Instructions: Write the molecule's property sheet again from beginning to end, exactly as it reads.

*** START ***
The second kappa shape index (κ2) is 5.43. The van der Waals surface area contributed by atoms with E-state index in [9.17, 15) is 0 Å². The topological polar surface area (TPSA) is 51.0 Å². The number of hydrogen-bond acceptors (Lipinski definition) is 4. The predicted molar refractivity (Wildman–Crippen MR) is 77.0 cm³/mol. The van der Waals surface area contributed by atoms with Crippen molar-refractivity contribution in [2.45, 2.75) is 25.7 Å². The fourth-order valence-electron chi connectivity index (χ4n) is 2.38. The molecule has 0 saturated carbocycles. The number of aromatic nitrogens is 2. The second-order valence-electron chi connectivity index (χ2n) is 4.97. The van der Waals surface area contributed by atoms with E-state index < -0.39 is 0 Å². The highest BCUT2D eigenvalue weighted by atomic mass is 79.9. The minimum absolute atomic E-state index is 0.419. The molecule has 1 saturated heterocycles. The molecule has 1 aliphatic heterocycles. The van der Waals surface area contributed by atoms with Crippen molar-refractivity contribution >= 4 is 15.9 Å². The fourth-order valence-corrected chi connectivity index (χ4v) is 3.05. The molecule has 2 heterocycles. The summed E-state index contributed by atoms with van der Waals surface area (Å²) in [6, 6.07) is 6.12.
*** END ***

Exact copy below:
The second kappa shape index (κ2) is 5.43. The van der Waals surface area contributed by atoms with E-state index in [9.17, 15) is 0 Å². The topological polar surface area (TPSA) is 51.0 Å². The number of hydrogen-bond acceptors (Lipinski definition) is 4. The predicted molar refractivity (Wildman–Crippen MR) is 77.0 cm³/mol. The van der Waals surface area contributed by atoms with Crippen molar-refractivity contribution in [2.45, 2.75) is 25.7 Å². The fourth-order valence-electron chi connectivity index (χ4n) is 2.38. The molecule has 0 saturated carbocycles. The number of aromatic nitrogens is 2. The second-order valence-electron chi connectivity index (χ2n) is 4.97. The van der Waals surface area contributed by atoms with E-state index < -0.39 is 0 Å². The highest BCUT2D eigenvalue weighted by atomic mass is 79.9. The minimum absolute atomic E-state index is 0.419. The molecule has 1 saturated heterocycles. The molecule has 1 aliphatic heterocycles. The van der Waals surface area contributed by atoms with Crippen molar-refractivity contribution >= 4 is 15.9 Å². The fourth-order valence-corrected chi connectivity index (χ4v) is 3.05. The molecule has 2 heterocycles. The summed E-state index contributed by atoms with van der Waals surface area (Å²) in [6, 6.07) is 6.12.